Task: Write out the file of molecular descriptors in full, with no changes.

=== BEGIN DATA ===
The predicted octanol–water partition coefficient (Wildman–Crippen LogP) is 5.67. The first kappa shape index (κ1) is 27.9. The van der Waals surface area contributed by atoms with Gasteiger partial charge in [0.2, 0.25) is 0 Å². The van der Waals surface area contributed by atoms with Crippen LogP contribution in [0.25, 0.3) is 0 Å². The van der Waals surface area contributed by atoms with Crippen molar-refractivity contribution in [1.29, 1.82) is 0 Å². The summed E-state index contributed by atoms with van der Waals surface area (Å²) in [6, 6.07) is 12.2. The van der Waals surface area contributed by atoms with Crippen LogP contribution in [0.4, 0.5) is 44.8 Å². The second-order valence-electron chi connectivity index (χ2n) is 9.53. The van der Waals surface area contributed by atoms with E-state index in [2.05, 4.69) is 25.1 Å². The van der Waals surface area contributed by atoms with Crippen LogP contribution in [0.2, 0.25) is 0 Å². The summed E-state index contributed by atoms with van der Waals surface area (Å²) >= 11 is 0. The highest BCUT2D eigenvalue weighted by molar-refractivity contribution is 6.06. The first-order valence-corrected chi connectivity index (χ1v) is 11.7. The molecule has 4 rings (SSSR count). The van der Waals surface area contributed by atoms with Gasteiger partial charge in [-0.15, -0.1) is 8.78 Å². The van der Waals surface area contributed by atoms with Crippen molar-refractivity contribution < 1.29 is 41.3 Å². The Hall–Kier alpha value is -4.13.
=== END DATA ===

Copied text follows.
The predicted octanol–water partition coefficient (Wildman–Crippen LogP) is 5.67. The first kappa shape index (κ1) is 27.9. The van der Waals surface area contributed by atoms with Gasteiger partial charge in [0.2, 0.25) is 0 Å². The van der Waals surface area contributed by atoms with Crippen LogP contribution in [0.25, 0.3) is 0 Å². The van der Waals surface area contributed by atoms with Crippen molar-refractivity contribution in [1.29, 1.82) is 0 Å². The summed E-state index contributed by atoms with van der Waals surface area (Å²) in [6, 6.07) is 12.2. The van der Waals surface area contributed by atoms with Crippen LogP contribution in [0.4, 0.5) is 44.8 Å². The second-order valence-electron chi connectivity index (χ2n) is 9.53. The van der Waals surface area contributed by atoms with E-state index in [2.05, 4.69) is 25.1 Å². The van der Waals surface area contributed by atoms with Crippen LogP contribution in [0.2, 0.25) is 0 Å². The summed E-state index contributed by atoms with van der Waals surface area (Å²) >= 11 is 0. The highest BCUT2D eigenvalue weighted by molar-refractivity contribution is 6.06. The first-order valence-corrected chi connectivity index (χ1v) is 11.7. The molecule has 4 rings (SSSR count). The van der Waals surface area contributed by atoms with Gasteiger partial charge in [-0.15, -0.1) is 8.78 Å². The van der Waals surface area contributed by atoms with Crippen molar-refractivity contribution < 1.29 is 41.3 Å². The Hall–Kier alpha value is -4.13.